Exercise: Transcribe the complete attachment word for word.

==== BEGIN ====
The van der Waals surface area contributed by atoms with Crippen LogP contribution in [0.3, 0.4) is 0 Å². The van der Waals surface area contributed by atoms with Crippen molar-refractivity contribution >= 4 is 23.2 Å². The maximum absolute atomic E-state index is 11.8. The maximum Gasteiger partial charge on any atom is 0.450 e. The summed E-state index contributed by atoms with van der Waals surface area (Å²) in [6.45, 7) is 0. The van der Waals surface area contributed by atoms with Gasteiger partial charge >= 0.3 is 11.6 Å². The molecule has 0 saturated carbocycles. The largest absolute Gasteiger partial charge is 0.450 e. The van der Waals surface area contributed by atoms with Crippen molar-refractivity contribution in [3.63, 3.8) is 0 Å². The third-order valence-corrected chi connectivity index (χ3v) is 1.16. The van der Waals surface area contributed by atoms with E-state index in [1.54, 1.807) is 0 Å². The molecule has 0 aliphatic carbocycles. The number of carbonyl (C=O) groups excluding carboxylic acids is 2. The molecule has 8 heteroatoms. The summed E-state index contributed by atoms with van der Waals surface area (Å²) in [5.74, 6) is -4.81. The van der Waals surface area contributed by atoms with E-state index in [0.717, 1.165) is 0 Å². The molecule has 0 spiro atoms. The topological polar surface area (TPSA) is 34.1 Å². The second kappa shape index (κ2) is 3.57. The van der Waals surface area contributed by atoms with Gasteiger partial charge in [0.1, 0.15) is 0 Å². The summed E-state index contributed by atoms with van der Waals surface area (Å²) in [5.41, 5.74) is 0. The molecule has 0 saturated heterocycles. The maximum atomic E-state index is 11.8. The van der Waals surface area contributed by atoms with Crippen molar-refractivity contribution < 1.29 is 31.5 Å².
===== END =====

The van der Waals surface area contributed by atoms with Crippen LogP contribution in [0.3, 0.4) is 0 Å². The van der Waals surface area contributed by atoms with Crippen molar-refractivity contribution >= 4 is 23.2 Å². The maximum absolute atomic E-state index is 11.8. The maximum Gasteiger partial charge on any atom is 0.450 e. The summed E-state index contributed by atoms with van der Waals surface area (Å²) in [6.45, 7) is 0. The van der Waals surface area contributed by atoms with Gasteiger partial charge >= 0.3 is 11.6 Å². The molecule has 0 saturated carbocycles. The largest absolute Gasteiger partial charge is 0.450 e. The van der Waals surface area contributed by atoms with Crippen molar-refractivity contribution in [3.63, 3.8) is 0 Å². The third-order valence-corrected chi connectivity index (χ3v) is 1.16. The van der Waals surface area contributed by atoms with E-state index in [1.54, 1.807) is 0 Å². The molecule has 0 aliphatic carbocycles. The number of carbonyl (C=O) groups excluding carboxylic acids is 2. The molecule has 8 heteroatoms. The summed E-state index contributed by atoms with van der Waals surface area (Å²) in [5.74, 6) is -4.81. The van der Waals surface area contributed by atoms with E-state index in [0.717, 1.165) is 0 Å². The molecule has 0 spiro atoms. The topological polar surface area (TPSA) is 34.1 Å². The second kappa shape index (κ2) is 3.57. The van der Waals surface area contributed by atoms with Gasteiger partial charge in [0.1, 0.15) is 0 Å². The summed E-state index contributed by atoms with van der Waals surface area (Å²) in [5.41, 5.74) is 0. The molecule has 0 saturated heterocycles. The maximum atomic E-state index is 11.8. The van der Waals surface area contributed by atoms with Crippen molar-refractivity contribution < 1.29 is 31.5 Å².